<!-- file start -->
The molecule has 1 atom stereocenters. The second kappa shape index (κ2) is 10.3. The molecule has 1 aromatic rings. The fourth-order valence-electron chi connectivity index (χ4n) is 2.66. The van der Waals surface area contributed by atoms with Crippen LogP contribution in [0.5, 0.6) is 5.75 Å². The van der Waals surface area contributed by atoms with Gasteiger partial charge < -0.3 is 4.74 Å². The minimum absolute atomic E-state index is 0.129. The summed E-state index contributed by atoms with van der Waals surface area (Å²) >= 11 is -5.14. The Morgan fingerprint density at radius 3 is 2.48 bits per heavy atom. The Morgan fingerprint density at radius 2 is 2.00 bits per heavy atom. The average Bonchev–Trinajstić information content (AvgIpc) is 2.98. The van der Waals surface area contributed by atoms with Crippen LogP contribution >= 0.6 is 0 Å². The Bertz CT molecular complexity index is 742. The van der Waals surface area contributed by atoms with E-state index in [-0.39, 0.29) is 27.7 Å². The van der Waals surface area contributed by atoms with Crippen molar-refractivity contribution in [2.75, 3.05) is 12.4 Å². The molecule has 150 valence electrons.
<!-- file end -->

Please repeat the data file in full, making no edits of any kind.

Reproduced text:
The molecule has 1 atom stereocenters. The second kappa shape index (κ2) is 10.3. The molecule has 1 aromatic rings. The fourth-order valence-electron chi connectivity index (χ4n) is 2.66. The van der Waals surface area contributed by atoms with Crippen LogP contribution in [0.5, 0.6) is 5.75 Å². The van der Waals surface area contributed by atoms with Gasteiger partial charge < -0.3 is 4.74 Å². The minimum absolute atomic E-state index is 0.129. The summed E-state index contributed by atoms with van der Waals surface area (Å²) >= 11 is -5.14. The Morgan fingerprint density at radius 3 is 2.48 bits per heavy atom. The Morgan fingerprint density at radius 2 is 2.00 bits per heavy atom. The average Bonchev–Trinajstić information content (AvgIpc) is 2.98. The van der Waals surface area contributed by atoms with Crippen LogP contribution >= 0.6 is 0 Å². The Bertz CT molecular complexity index is 742. The van der Waals surface area contributed by atoms with E-state index in [-0.39, 0.29) is 27.7 Å². The van der Waals surface area contributed by atoms with Crippen molar-refractivity contribution in [2.75, 3.05) is 12.4 Å². The molecule has 150 valence electrons.